Monkey's brain used to move another monkey
Scientists at Harvard Medical School say they have been able to read brain scans of a monkey’s mind and use them to electrically stimulate another monkey’s spinal cord and control its movements.
Instead of paralyzing a monkey for the study, the research team used two monkeys, calling one the “master,” and the other, the “avatar.” They implanted a brain chip in the master, which was able to monitor the activity of up to 100 of its neurons. The physical actions of the monkey were then matched up with the patterns of electrical activity in the neurons. The avatar monkey, meanwhile, had 36 electrodes implanted in its spinal cord.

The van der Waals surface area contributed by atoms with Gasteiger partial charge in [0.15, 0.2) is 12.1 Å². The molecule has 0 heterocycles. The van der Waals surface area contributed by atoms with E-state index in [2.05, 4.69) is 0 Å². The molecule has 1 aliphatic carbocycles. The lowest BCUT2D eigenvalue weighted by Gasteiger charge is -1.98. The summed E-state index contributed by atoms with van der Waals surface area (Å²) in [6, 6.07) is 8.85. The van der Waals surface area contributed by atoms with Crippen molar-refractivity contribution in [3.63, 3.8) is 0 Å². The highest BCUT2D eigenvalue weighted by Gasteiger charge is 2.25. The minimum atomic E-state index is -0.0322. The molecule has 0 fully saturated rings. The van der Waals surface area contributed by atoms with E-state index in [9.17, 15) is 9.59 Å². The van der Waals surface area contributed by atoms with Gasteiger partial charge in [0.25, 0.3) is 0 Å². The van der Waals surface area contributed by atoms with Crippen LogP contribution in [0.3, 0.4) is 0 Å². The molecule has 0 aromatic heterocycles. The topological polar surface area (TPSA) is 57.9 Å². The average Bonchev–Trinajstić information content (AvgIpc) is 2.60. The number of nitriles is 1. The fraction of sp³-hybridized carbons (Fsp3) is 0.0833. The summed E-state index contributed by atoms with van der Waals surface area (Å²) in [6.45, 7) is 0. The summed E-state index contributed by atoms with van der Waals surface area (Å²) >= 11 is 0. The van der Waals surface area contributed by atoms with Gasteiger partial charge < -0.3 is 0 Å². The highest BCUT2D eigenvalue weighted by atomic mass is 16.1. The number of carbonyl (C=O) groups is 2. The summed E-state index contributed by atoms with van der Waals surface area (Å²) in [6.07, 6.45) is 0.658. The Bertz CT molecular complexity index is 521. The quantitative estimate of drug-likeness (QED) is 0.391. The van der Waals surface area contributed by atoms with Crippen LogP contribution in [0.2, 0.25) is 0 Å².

The two monkeys were then hooked up so that the brain scans of one monkey controlled the movements in real time in the other. The sedated avatar held a joystick while the master had to think about moving a cursor up or down. In 98 percent of tests, the master could correctly control the avatar’s arm, according to the researchers.
The scientists said they hope that one day their reserarch could help paralyzed people regain control of their bodies.